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Cybersecurity risk seen as biggest threat to the employee reward and incentives sector, reveals new research

29 January 2019

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  • 80% of respondents believe cybersecurity is a key risk in the adoption of new technologies
  • 42% admit they are most exposed to skills shortages in cybersecurity and RegTech
  • 47% of respondents say their firm is recruiting new tech talent at a senior level and plans to increase training for existing staff

New research from Intertrust reveals that 80% of employee reward and incentive professionals believe cybersecurity is the biggest challenge facing their industry.

Employee reward and incentive systems share high volumes of data with third parties via portals and tech platforms that overlay each other. The risk that systems are hacked and suffer data breaches is a big concern, as is compliance with data protection laws that govern where employees’ personal data is stored.

Shortage of skilled staff or inability to recruit tech talent as well as major IT failures were identified as other causes for concern by 10% of respondents.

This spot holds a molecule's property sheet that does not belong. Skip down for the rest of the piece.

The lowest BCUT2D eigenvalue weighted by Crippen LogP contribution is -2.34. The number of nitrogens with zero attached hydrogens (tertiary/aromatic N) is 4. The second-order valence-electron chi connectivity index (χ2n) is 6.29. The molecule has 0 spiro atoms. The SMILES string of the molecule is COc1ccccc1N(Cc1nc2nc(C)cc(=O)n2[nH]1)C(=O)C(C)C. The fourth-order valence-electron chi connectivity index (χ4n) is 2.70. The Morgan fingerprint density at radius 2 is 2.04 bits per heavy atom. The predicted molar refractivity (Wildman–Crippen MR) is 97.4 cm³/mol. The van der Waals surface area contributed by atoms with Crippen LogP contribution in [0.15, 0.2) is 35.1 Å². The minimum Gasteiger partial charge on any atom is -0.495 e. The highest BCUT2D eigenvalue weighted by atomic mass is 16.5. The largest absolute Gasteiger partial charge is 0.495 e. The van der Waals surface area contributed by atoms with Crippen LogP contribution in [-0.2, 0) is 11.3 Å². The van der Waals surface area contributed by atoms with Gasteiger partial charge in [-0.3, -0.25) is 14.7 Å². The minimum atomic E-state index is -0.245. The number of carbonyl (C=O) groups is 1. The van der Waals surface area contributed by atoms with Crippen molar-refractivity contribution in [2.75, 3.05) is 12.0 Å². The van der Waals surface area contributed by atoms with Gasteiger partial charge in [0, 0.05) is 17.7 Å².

Around 42% of professionals responding to Intertrust’s survey admit that firms are most exposed to skills shortages in the areas of cybersecurity and RegTech. This is followed by data analytics (37%), artificial intelligence (32%), blockchain (21%) and general coding (11%).

However, despite the skills gap created by emerging technologies, almost half (47%) of respondents claim to be in the process of recruiting new tech talent at a senior level with plans to increase training for existing staff.  A further 79% believe that organisations in their sector will create more senior C-Level technology director roles with a mandate to drive strategic change.

Shane Hugill, Head of Performance & Reward Management at Intertrust said, “Our research suggests that the industry recognises the importance of embracing technology innovation, which is encouraging.

“However, many firms admit they are still behind the curve when it comes to attracting tech talent. The nature of the industry means we are extremely vulnerable to cybersecurity risks, so firms would be well advised to seek third party guidance when finding the best ways to plug the tech skills gap; either through recruitment or more efficient outsourcing to a trusted provider.”

Theo Splinter, Chief Operating Officer at Intertrust added: “The cyber stakes have changed for the industry and understanding the widening range of technology vulnerabilities and the potential financial impact of cyber loss should be at the heart of an organisation’s strategic approach to cyber risk management in today’s evolving digital landscape”.

To read the full findings from the employee reward and incentive professionals, please click here.